In other words, we all interacted, and much of the content was user generated. Of course, this wasn’t Web 2.0 because this was almost a decade before the World Wide Web (Web 1.0? Though BBSs weren’t a part of the internet, they offered much of what the internet could offer at the time.I’m sure this sounds very similar to anyone who has played World of Warcraft or similar games. These terms were used long after these events despite the fact this was decades before they became mainstream. The difference is – and that is a huge, enormous difference – is that all MUDs were based on user generated content. Each was given permission to program a part of the MUD – his domain. Even today, you still can’t do the equivalent with games such as World of Warcraft (though I do remember that a few years ago, a group of people was able to successfully replicate Ever Quest’s framework and protocols and effectively recreated a home-brew version without Sony’s permission). Although this post can be read on its own, I gave it for a reason – in order to be able to share an event that took place at the time. Two questions for you: Update: You Tube pulled Merton’s first video when it reached around 4.5 million views.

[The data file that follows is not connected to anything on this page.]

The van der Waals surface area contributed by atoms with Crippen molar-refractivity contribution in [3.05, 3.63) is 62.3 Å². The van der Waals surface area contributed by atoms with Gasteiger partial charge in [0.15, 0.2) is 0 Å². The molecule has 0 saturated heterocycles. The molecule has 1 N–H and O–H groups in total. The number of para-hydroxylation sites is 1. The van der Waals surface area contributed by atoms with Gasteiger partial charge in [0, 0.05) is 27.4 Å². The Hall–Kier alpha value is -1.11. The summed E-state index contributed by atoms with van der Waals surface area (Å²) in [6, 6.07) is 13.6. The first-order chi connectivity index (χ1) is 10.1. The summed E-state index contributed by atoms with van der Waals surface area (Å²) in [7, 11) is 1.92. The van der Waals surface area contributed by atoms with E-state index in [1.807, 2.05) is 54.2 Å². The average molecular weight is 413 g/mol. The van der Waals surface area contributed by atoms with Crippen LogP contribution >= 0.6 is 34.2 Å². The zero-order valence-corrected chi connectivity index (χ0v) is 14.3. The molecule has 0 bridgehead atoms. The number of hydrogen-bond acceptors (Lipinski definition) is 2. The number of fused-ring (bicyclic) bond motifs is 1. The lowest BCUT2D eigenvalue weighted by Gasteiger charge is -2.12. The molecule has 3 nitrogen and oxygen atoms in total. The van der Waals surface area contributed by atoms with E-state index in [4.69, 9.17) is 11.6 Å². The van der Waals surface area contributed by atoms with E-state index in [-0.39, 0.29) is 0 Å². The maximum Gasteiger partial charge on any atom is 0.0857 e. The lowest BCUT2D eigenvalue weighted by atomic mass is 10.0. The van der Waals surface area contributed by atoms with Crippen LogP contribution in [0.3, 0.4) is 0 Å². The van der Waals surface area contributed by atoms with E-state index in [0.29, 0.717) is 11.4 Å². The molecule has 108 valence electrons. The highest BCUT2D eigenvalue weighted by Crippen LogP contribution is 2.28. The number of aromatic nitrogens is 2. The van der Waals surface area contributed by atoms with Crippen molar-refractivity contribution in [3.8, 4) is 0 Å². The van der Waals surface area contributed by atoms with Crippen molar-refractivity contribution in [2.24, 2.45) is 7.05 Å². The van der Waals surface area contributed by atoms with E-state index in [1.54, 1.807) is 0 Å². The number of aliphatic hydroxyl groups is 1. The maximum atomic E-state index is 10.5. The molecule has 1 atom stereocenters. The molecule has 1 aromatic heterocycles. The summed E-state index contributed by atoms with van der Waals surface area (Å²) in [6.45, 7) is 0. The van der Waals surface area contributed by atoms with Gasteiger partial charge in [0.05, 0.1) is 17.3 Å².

He made the requested changes and uploaded it again.
There were several variations of the concept: some were created for social interaction (the modern equivalent is Second Life), other for gaming, etc.